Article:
The Great Secret of Nikola Tesla
By: Richard Hull
SYNERGISM: The joint action of agents; acting together to increase the effectiveness of each other.
SYNERGISTIC: Working together.
HARMONY: Agreement, accord; a consistent, orderly or pleasing arrangement of parts.
Nikola Tesla constantly referred to harmony when referencing system performance. One of Tesla’s greatest gifts may have been his ability to assemble systems that were synergistic.
Resonance in a Tesla system is simple, cold, scientifically reproducible effect. Anyone can precisely and critically achieve resonance. A system that exhibits synergy is not as easily obtained! There are no formulas, no quantitized pat answers, no real fixed rules to achieving synergism in a Tesla system. A few guidelines and a firm knowledge from past hands on experience make attaining system synergy a virtual art!
Please don’t misunderstand me; this is not a snob’s approach to locking out the uninitiated. Any good coil builder should be able to get a spark as long as his secondary winding. Beginners rarely achieve ½ to ¾ of this length. Old coil builders, if they have experimented with their past coils, start to get the “feel” of system synergy as their sparks start to exceed their coil secondary length.
Beginners seem to believe that there is some magic something that will double their spark length if only they could figure it out. Experienced builders know that there is no single thing that can be done to double the spark length of any given Tesla system.
Wisdom and past work will tell the experienced builder that the spark can be doubled through a certain multiplicity of steps taken to improve the harmony or matching of system components or conditions. This is the “art of Tesla coil building”. No engineer with a background in r.f. tuned circuits could do it without the “hands on imperative”. The acquisition of the feel for harmony or balance within a system comes only with experience in construction and use of systems over a period of time.
Synergistic systems usually make use of good quality parts and components but spending money to buy the best is no guarantee of achieving a harmonious system. A careful and thoughtful shepherding of techniques, construction methods and synergistic balancing of overall system Q’s means more than using the high tech, high priced parts we often see on some coils. Many of the old classic construction and design techniques lead to very poor coil performance by today’s standards. Many of the older texts just serve as interesting reading and a starting point for beginning coilers, since the basics remain the same. The old classic coil builders were usually of the junk box construction school. The junk materials they had to work with were from another era and not of the higher Q modern materials found in today’s junk box. Does your junk box have empire cloth in it?… what about rosin, beeswax, gutta-percha or hard-rubber? This is not what I have, but I do have polyethylene scraps, mineral oil, silicone compound, and modern epoxies etc… all of which have Q’s and standoff voltages far exceeding any of the classic stuff. The term “Q” literally come from the word “quality” and is purely a relative term which is usually applied to capacitors and inductors or any reactive circuit or reactive component. I refer to the Q of any part as its relative merit as compared to a similar part of different material or of different construction.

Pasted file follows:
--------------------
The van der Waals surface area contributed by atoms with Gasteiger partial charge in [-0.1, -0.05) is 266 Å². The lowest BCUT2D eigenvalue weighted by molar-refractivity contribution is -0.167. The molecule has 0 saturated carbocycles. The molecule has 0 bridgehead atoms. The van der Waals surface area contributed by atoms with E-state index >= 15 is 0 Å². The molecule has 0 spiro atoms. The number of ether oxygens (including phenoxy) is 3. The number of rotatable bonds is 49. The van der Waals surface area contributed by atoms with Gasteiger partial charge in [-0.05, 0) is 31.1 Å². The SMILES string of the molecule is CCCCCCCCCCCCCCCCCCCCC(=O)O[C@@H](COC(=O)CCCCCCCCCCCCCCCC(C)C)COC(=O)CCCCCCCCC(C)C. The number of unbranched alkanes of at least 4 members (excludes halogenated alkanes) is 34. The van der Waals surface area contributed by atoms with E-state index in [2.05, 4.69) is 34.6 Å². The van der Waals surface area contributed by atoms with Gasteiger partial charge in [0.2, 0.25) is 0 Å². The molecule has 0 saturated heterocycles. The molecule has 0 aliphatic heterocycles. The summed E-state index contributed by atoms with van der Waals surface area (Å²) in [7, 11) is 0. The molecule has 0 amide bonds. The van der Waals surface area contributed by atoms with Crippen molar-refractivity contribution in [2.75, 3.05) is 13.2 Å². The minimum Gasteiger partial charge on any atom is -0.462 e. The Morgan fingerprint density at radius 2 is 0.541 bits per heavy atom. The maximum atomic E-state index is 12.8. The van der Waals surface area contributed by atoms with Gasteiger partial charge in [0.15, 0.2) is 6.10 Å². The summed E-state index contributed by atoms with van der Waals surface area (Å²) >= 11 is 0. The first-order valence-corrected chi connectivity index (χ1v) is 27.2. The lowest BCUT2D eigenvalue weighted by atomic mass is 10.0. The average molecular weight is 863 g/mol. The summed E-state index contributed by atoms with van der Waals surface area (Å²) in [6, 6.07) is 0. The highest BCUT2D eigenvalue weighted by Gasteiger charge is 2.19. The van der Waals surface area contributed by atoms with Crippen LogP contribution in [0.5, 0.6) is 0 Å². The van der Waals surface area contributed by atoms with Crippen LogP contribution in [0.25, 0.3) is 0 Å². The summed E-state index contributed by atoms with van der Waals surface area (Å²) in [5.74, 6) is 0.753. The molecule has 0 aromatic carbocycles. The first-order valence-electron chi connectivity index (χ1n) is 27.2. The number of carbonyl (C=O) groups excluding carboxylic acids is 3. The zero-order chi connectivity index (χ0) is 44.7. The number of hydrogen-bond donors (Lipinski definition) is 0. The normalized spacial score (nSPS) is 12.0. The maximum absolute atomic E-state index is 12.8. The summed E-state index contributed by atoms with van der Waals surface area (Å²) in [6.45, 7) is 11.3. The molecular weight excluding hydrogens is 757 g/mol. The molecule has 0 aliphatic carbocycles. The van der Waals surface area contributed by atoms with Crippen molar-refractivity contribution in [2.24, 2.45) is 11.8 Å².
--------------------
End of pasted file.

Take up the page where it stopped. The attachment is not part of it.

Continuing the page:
Next time you build a coil, think about each component as a system within a system. Look at the over all big picture. Are your transformers too weak for the size coil you are trying to power up?… coupling too tight?… big enough toroid to let the power out?… too big a toroid squelching output at lower powers?… spark system optimized? (Think twice here)… capacitors matched to your power source?, etc.
The beauty of a synergistic approach is that, once the sense of harmonious system balance is acquired, one no longer has to strain like a gearbox to assemble systems that perform well.
For such a seemingly simple 4 or 5 component system the classic, Tesla disruptive discharge, air core, resonant transformer system offers a challenge that can consume a lifetime of experimentation.
Finally, the beginner usually works from a plan or kit that he has purchased to make his first coil. Many times, this is a good idea since the true neophyte needs to get that first coil behind him. I often here the tyro complain that their first coil didn’t operate up to the claims of the plan. There can be two reasons for this. First, the plan maker was experienced in coil building or the plan was a pipe dream of the designer who never built it. This would mean that the plan was flawed from the start. Second, the beginner did not have the application skills required to synergistically assemble, tune and operate the system. This is not his fault, but will come with the construction of future systems. The constant fixation by the beginner on precise dimensions, turns count, resonant frequency and robotic construction practices will, in time, give way to the more natural approach to synergistic construction.
So if you are new to coiling, start small and make that first coil simple. If it doesn’t give you the performance that was advertised, then build another and then another. If you do this, you will be a true Tesla coil builder. If, as you progress, you acquire a feel for system synergy and start achieving output sparks in excess of twice the secondary winding length, then you are on your way to becoming an artisan within the community. Those first coils must be built, though, as a virtual “right of passage” into the wonderful world of synergistic coil construction.